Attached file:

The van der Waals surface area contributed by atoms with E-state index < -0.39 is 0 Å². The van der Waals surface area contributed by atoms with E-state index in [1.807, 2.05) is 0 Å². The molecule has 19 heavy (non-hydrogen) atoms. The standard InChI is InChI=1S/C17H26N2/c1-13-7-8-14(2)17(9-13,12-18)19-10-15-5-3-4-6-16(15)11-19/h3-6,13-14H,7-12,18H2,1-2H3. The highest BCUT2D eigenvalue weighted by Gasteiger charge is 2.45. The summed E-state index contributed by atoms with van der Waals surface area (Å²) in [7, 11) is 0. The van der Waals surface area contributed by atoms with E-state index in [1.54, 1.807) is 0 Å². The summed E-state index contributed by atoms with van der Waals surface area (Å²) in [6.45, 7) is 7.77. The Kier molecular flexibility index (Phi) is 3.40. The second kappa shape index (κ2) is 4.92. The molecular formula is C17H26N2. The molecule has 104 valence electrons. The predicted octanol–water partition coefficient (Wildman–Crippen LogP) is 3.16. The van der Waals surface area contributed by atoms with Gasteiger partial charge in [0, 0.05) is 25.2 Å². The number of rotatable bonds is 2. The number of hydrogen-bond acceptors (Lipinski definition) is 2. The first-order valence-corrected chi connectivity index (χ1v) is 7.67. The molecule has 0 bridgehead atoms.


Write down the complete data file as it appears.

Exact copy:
The van der Waals surface area contributed by atoms with E-state index < -0.39 is 0 Å². The van der Waals surface area contributed by atoms with E-state index in [1.807, 2.05) is 0 Å². The molecule has 19 heavy (non-hydrogen) atoms. The standard InChI is InChI=1S/C17H26N2/c1-13-7-8-14(2)17(9-13,12-18)19-10-15-5-3-4-6-16(15)11-19/h3-6,13-14H,7-12,18H2,1-2H3. The highest BCUT2D eigenvalue weighted by Gasteiger charge is 2.45. The summed E-state index contributed by atoms with van der Waals surface area (Å²) in [7, 11) is 0. The van der Waals surface area contributed by atoms with E-state index in [1.54, 1.807) is 0 Å². The summed E-state index contributed by atoms with van der Waals surface area (Å²) in [6.45, 7) is 7.77. The Kier molecular flexibility index (Phi) is 3.40. The second kappa shape index (κ2) is 4.92. The molecular formula is C17H26N2. The molecule has 104 valence electrons. The predicted octanol–water partition coefficient (Wildman–Crippen LogP) is 3.16. The van der Waals surface area contributed by atoms with Gasteiger partial charge in [0, 0.05) is 25.2 Å². The number of rotatable bonds is 2. The number of hydrogen-bond acceptors (Lipinski definition) is 2. The first-order valence-corrected chi connectivity index (χ1v) is 7.67. The molecule has 0 bridgehead atoms.